“[On teaching simply ...] you can feed a child a steak, but if you love him you’ll cut it into little pieces.” ~ Josh Harris
“[I commend to you] a lifelong meditation on the 4 Gospels to more fully see and savor the glories of the Savior and fellowship with him.” ~ John Piper

Where is the 'positive thinking?'

Reports last week on the Crystal Cathedral said that the mega church is 55 million dollars in debt! I guess someone let their 'positivism' slip!

Thursday, April 8, 2010

Lewis on Government

"Of all tyrannies a tyranny exercised for the good of its victim may be the most oppressive. It may be better to live under robber barons than under omnipotent moral busybodies. The robber baron's cruelty may sometimes sleep, his cupidity may at some point be satiated, but those who torment us for our own good will torment us without end for they do so with the approval of their own conscience. "- C.S. Lewis

Tuesday, April 6, 2010

Best Book I've read so far this year

"Son of Hamas" is the true story of Mosab Yousef who grew up in Palestine and was the son of one of the original founders of the terrorist organization Hamas. He grew up hating the Israelis and was on the path to being a terrorist himself. At one point he rejoices and prays that Sadam Hussein's Scud missiles destroy Israel during the first gulf war. Hate was eating him alive. Mosab was imprisoned many times by the Israeli intelligence service where he was questioned and tortured. While in prison he came to see how corrupt and evil Hamas was and soon became a double agent for Israel! (can you believe it?) Then after a chance encounter with a English tourist he begins to attend a Christian Bible study where the truth and love of Jesus Christ begin to change him…. WOW!

You have to get his book!

Saturday, April 3, 2010

President's Easter Message

Someone sent me this to me today

An excerpt from the President's Easter Message
Read the whole thing here:

“All of us value our health and the health of our loved ones. All of us have experienced an illness, a loss, a personal tragedy. All of us know that no matter what we’re doing or what else is going on in our lives, if the health of someone we love is endangered, nothing else matters. Our health is the rock upon which our lives are built, for better and for worse.”

Oh… so that’s the Rock our lives are built on….!?

How Easter stubbornly resists commercialism

I caught this article on today by James Martin
Read the whole article here:
Here are some interesting excerpts:

"Sending out hundreds of Easter cards this year? Attending way too many Easter parties? Doing some last-minute shopping for gifts to place under your Easter tree? Getting tired of those endless Easter-themed specials on television?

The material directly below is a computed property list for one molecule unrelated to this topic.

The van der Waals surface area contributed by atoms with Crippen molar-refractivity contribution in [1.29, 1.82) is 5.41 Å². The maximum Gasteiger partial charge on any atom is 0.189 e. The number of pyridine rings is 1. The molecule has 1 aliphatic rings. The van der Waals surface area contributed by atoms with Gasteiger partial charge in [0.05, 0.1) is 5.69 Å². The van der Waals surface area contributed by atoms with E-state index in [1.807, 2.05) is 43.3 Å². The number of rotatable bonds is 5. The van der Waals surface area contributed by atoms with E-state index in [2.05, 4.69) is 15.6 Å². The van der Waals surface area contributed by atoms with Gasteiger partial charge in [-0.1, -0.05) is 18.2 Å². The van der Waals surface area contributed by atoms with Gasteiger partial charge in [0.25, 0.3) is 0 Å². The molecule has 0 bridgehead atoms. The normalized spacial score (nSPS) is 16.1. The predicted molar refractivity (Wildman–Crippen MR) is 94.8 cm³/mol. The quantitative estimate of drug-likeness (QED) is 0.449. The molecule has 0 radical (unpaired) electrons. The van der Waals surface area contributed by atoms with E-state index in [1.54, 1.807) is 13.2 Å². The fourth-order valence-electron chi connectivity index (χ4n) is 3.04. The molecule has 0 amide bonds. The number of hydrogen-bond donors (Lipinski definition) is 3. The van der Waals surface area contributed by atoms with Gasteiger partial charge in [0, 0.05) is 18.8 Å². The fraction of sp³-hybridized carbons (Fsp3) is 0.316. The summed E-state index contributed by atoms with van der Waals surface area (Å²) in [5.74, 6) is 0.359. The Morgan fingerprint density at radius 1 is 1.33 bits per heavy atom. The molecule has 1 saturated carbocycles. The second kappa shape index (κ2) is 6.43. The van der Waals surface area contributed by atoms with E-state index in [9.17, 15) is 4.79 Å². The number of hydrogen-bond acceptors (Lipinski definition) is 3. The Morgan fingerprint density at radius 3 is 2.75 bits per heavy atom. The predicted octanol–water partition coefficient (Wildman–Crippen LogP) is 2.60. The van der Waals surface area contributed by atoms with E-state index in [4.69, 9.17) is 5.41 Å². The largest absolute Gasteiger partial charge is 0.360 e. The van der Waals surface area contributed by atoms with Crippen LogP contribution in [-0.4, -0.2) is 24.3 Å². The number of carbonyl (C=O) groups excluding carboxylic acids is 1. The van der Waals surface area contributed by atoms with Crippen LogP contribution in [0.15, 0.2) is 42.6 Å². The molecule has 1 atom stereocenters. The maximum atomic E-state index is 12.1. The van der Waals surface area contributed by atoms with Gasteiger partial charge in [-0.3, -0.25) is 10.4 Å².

I didn't think so.

Unlike Christmas, whose deeper spiritual meaning has been all but buried under an annual avalanche of commercialism, Easter has retained a stubborn hold on its identity as a religious holiday. This is all the more surprising when you consider what an opportune time it would be for marketers to convince us to buy more stuff. Typically arriving around the beginning of spring, Easter would be the perfect time for department stores to euchre customers into buying carloads of kids' outdoor toys, warm-weather clothes, and summertime sporting equipment."

"So what enables Easter to maintain its religious purity and not devolve into the consumerist nightmare that is Christmas? Well, for one thing, it's hard to make a palatable consumerist holiday out of Easter when its back story is, at least in part, so gruesome. Christmas is cuddly. Easter, despite the bunnies, is not."

"On the other hand, a card bearing the image of a near-naked man being stripped, beaten, tortured, and nailed through his hands and feet onto a wooden crucifix is a markedly less pleasant piece of mail."

"The Easter story is relentlessly disconcerting and, in a way, is the antithesis of the Christmas story. No matter how much you try to water down its particulars, Easter retains some of the shock it had for those who first participated in the events during the first century. The man who spent the final three years of his life preaching a message of love and forgiveness (and, along the way, healing the sick and raising the dead) is betrayed by one of his closest friends, turned over to the representatives of a brutal occupying power, and is tortured, mocked, and executed in the manner that Rome reserved for the worst of its criminals."  

"Easter is an event that demands a "yes" or a "no." There is no "whatever."